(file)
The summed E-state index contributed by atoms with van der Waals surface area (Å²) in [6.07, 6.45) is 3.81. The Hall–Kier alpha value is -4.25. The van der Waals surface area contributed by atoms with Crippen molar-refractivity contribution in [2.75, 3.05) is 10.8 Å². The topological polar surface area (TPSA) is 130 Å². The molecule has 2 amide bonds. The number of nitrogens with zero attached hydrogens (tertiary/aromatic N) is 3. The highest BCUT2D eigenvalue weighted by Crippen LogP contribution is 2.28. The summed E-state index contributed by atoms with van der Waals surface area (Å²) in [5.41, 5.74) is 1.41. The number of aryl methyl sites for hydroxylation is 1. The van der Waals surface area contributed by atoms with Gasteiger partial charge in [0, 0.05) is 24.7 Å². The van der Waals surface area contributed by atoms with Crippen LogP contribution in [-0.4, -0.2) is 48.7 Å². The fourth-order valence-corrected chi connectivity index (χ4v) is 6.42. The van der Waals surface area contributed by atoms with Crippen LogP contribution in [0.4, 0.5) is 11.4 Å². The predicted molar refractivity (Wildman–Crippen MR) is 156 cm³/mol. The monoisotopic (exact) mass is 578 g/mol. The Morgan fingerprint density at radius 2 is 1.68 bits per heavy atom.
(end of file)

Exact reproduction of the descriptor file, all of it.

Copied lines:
The summed E-state index contributed by atoms with van der Waals surface area (Å²) in [6.07, 6.45) is 3.81. The Hall–Kier alpha value is -4.25. The van der Waals surface area contributed by atoms with Crippen molar-refractivity contribution in [2.75, 3.05) is 10.8 Å². The topological polar surface area (TPSA) is 130 Å². The molecule has 2 amide bonds. The number of nitrogens with zero attached hydrogens (tertiary/aromatic N) is 3. The highest BCUT2D eigenvalue weighted by Crippen LogP contribution is 2.28. The summed E-state index contributed by atoms with van der Waals surface area (Å²) in [5.41, 5.74) is 1.41. The number of aryl methyl sites for hydroxylation is 1. The van der Waals surface area contributed by atoms with Gasteiger partial charge in [0, 0.05) is 24.7 Å². The van der Waals surface area contributed by atoms with Crippen LogP contribution in [-0.4, -0.2) is 48.7 Å². The fourth-order valence-corrected chi connectivity index (χ4v) is 6.42. The van der Waals surface area contributed by atoms with Crippen LogP contribution in [0.4, 0.5) is 11.4 Å². The predicted molar refractivity (Wildman–Crippen MR) is 156 cm³/mol. The monoisotopic (exact) mass is 578 g/mol. The Morgan fingerprint density at radius 2 is 1.68 bits per heavy atom.